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You can blame Stabs for this post. When he wrote all about TEST alliance’s trials and travails with Internet democracy in EVE I pretty much had to write a mini essay in his comments thread because, as any of my friends or family will tell you, once I get going on politics it’s hard to shut me up. And it didn’t stop there – once I had a chance to sleep things over I had more thoughts on the subject, which were applicable to game guilds in general and not just EVE. Hence, I brought my comment over here for a polish and expansion.

First of all – there’s the hoary old quote from Winston Churchill about democracy being “the worst form of government, apart from all of the others”. Democracy keeps people engaged because they feel they have a stake rather than just being ordered about, and it lets people replace bad leaders without having all the mess and fuss of a revolution. The cost of that is a certain amount of inertia and friction, but that might be better than a well-oiled machine that your Master And God drives off a cliff. However, guild members have an alternative to replacing their leadership in their current guild… \gquit. In the real world, if you don’t like the way your country is run, it’s not that easy to leave it and join another one. You only get masses of refugees if something is seriously messed up within a country. In most MMOs, the barriers to movement are a lot lower, so voting with your feet becomes a viable alternative to changing leadership in your current guild.

Secondly – representative democracy (as practiced in the modern Western world) is not the same thing as participatory democracy (as practiced in ancient Athens). Representative democracies let the people pick their leaders on a regular basis, and then let those leaders make the decisions until it’s time to replace the leader or renew their mandate. Participatory democracies let the electorate as a whole make the call on each and every decision. The reason Rome (representative democracy) put together an empire and Athens (participatory democracy) didn’t is that participatory democracies really suck at having a coherent strategy for anything beyond the immediate term. A guild that wants to achieve anything more than “let’s hang out together” needs to pick and empower leaders rather than put every decision up to popular vote. However, some decisions SHOULD be made by the guild as a whole because they all need to be engaged – for example, whether to merge with another guild. Real world representative democracies hold referenda on important issues too. The trick is identifying which issues are important enough.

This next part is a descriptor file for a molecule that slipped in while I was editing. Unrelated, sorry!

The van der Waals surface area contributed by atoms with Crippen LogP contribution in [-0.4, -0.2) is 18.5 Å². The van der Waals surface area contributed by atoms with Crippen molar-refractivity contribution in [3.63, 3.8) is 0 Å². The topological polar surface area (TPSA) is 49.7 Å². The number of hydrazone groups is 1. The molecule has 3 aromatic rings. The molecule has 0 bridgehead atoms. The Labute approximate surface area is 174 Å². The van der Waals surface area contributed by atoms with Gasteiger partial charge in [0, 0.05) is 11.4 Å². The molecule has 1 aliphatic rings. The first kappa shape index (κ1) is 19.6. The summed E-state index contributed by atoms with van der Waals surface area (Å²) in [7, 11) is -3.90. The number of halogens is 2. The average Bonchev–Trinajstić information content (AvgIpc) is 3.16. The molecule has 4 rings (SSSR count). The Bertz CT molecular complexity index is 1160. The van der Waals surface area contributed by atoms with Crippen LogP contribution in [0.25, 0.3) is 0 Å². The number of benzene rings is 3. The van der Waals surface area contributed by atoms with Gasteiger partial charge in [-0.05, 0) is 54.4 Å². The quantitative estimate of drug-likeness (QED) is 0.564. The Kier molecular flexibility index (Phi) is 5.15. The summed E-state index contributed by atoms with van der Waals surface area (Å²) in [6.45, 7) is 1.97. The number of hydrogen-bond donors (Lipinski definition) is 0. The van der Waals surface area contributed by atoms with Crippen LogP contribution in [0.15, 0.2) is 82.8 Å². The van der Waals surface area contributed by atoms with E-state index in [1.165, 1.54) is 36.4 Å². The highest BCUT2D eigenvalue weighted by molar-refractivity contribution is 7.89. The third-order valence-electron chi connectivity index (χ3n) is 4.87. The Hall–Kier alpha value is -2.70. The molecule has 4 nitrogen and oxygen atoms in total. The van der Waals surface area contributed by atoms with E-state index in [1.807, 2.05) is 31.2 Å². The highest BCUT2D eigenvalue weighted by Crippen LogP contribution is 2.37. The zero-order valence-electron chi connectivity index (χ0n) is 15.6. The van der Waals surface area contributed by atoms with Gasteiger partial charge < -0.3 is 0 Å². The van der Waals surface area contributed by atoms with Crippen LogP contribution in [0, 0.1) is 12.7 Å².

Thirdly – the “campaign commander” thing TEST are considering has been tried before. Go look up the original meaning of the word “dictator”. The Roman Republic would hand wide-ranging powers to one man to be supreme leader for the duration of an emergency. It actually worked the first few times. The Roman Republic became the Roman Empire because guys like Julius Caesar and his rivals and successors (and one or two guys before him, to be fair) weren’t so keen on handing the power back once they’ve got it. Lesson for guilds should be perfectly clear here – if you don’t want to make someone el presidente for life, be damn careful who you hand all the power to.

Fourthly – the benefits of Western civilisation are arguably down to the rule of law more than directly to democracy. Democracy is probably the best guarantee of the rule of law, however. The problem with applying this to EVE is that I don’t think that any corporation or the personalities in it are stable enough to genuinely support the rule of law. Frankly, that goes double for most guilds I’ve ever seen in any other game.

Fifth and final – democracy is all about letting the people at large have their hands on the levers of power, or at least letting them choose who has their hands on the levers. Simply having votes is not democracy. The Soviet Union had regular elections, which the Communist party won by a landslide, because only they could take part. That’s not democracy. Likewise, Iran has a system of vetting all political candidates so only those approved of by the people already in power can gain power. That’s not democracy either. On the other hand, democracy is not about sharing the wealth equally – that’s egalitarianism and is a whole different kettle of fish. Every time I hear someone arguing for a particular loot distribution system because it’s more ‘democratic’ I want to punch their face.

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